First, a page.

Published online by Cambridge University Press: 05 December 2019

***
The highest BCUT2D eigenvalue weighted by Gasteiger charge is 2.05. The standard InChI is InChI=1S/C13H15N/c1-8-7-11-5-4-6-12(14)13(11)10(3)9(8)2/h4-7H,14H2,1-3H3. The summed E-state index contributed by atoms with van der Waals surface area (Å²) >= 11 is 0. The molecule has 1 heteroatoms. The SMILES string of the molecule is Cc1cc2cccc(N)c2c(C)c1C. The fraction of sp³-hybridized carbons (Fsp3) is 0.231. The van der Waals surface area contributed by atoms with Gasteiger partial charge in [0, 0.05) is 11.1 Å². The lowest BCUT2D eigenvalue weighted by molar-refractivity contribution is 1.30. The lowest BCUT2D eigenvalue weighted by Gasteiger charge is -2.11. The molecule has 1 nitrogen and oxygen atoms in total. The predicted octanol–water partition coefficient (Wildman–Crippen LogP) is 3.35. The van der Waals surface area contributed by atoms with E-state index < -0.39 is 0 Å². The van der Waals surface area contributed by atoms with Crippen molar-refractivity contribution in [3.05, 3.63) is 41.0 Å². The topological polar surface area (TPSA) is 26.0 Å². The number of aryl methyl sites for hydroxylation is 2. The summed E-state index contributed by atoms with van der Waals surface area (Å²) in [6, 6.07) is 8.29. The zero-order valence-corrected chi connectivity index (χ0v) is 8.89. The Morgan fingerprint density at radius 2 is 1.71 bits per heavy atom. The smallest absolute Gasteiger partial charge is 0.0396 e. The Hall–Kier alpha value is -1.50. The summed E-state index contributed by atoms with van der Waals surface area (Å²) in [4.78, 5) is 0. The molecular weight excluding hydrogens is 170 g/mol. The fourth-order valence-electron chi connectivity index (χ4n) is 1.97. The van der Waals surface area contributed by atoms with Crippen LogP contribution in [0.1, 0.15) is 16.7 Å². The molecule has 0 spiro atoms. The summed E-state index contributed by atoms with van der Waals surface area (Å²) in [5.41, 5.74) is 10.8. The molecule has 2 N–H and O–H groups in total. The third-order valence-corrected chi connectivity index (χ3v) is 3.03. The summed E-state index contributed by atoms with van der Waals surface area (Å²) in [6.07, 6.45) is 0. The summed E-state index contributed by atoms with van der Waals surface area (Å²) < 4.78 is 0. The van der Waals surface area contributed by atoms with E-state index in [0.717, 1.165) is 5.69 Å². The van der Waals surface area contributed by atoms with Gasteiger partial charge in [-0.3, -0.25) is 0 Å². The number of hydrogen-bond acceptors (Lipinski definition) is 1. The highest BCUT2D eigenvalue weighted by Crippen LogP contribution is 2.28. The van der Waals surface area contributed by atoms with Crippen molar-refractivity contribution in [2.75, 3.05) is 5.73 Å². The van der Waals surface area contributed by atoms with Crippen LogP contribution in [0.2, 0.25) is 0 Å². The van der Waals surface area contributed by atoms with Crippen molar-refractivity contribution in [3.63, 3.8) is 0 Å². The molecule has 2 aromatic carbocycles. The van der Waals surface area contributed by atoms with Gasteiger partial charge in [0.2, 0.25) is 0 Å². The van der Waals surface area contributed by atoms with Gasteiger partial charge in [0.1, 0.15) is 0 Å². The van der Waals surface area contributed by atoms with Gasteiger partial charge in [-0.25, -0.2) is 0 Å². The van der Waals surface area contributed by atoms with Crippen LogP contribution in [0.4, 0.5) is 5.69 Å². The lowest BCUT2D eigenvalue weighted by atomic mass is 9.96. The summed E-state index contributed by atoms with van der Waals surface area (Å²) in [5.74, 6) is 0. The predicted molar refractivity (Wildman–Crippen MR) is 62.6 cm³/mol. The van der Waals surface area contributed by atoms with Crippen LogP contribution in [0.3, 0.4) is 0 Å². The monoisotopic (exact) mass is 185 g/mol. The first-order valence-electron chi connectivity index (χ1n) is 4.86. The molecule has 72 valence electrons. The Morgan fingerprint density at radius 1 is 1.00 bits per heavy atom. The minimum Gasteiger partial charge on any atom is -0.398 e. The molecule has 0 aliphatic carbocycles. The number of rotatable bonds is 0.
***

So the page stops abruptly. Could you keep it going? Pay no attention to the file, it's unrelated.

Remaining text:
The fall of the Berlin Wall in 1989 and the collapse of the Soviet Union in the years which followed brought into play a new international imaginary launched with a flurry of inaugural gestures. These included the proclamation, by US President George Bush, of a ‘New World Order’ in 1991, the publication, by UN Secretary-General Boutros Boutros-Ghali, of an Agenda for Peace in 1992,and, in the most triumphalist gesture of the three, the American political scientist Francis Fukuyama’s invocation of the end of history. Many international legal scholars, too, applauded the beginning of a new post–Cold War world, no longer dominated by two rival superpowers. It was a moment widely thought to be full of new ‘global’, if not cosmopolitan, possibilities.